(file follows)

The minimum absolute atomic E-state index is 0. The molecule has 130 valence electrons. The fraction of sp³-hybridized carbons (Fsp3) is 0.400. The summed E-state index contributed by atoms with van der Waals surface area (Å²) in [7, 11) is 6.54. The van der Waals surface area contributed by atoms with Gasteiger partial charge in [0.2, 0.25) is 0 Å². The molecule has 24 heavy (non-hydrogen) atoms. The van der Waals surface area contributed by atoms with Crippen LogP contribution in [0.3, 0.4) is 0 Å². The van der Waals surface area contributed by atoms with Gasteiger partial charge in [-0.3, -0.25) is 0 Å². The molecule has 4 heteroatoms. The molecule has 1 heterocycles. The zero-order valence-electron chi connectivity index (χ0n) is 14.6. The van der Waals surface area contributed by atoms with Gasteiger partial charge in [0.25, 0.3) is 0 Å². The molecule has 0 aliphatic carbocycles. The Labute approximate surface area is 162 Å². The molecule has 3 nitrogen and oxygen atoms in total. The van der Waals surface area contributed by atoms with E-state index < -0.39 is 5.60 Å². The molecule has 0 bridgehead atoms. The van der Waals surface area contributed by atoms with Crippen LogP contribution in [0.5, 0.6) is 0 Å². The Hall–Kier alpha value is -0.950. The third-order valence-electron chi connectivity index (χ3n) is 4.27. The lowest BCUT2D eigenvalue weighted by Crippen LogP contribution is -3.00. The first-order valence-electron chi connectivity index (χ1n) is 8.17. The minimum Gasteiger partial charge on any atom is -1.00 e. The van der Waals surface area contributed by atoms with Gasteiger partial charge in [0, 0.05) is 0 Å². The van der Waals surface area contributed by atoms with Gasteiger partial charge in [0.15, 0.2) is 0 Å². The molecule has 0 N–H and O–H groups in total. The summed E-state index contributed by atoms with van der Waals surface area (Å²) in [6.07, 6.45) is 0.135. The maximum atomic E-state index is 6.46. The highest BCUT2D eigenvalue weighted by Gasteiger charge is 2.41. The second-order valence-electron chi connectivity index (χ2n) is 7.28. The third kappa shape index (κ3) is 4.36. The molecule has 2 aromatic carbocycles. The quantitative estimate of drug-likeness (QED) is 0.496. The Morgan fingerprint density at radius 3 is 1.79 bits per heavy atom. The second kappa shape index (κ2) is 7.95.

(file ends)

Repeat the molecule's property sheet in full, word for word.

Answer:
The minimum absolute atomic E-state index is 0. The molecule has 130 valence electrons. The fraction of sp³-hybridized carbons (Fsp3) is 0.400. The summed E-state index contributed by atoms with van der Waals surface area (Å²) in [7, 11) is 6.54. The van der Waals surface area contributed by atoms with Gasteiger partial charge in [0.2, 0.25) is 0 Å². The molecule has 24 heavy (non-hydrogen) atoms. The van der Waals surface area contributed by atoms with Crippen LogP contribution in [0.3, 0.4) is 0 Å². The van der Waals surface area contributed by atoms with Gasteiger partial charge in [-0.3, -0.25) is 0 Å². The molecule has 4 heteroatoms. The molecule has 1 heterocycles. The zero-order valence-electron chi connectivity index (χ0n) is 14.6. The van der Waals surface area contributed by atoms with Gasteiger partial charge in [0.25, 0.3) is 0 Å². The molecule has 0 aliphatic carbocycles. The Labute approximate surface area is 162 Å². The molecule has 3 nitrogen and oxygen atoms in total. The van der Waals surface area contributed by atoms with E-state index < -0.39 is 5.60 Å². The molecule has 0 bridgehead atoms. The van der Waals surface area contributed by atoms with Crippen LogP contribution in [0.5, 0.6) is 0 Å². The Hall–Kier alpha value is -0.950. The third-order valence-electron chi connectivity index (χ3n) is 4.27. The lowest BCUT2D eigenvalue weighted by Crippen LogP contribution is -3.00. The first-order valence-electron chi connectivity index (χ1n) is 8.17. The minimum Gasteiger partial charge on any atom is -1.00 e. The van der Waals surface area contributed by atoms with Gasteiger partial charge in [0, 0.05) is 0 Å². The van der Waals surface area contributed by atoms with Gasteiger partial charge in [0.15, 0.2) is 0 Å². The molecule has 0 N–H and O–H groups in total. The summed E-state index contributed by atoms with van der Waals surface area (Å²) in [6.07, 6.45) is 0.135. The maximum atomic E-state index is 6.46. The highest BCUT2D eigenvalue weighted by Gasteiger charge is 2.41. The second-order valence-electron chi connectivity index (χ2n) is 7.28. The third kappa shape index (κ3) is 4.36. The molecule has 2 aromatic carbocycles. The quantitative estimate of drug-likeness (QED) is 0.496. The Morgan fingerprint density at radius 3 is 1.79 bits per heavy atom. The second kappa shape index (κ2) is 7.95.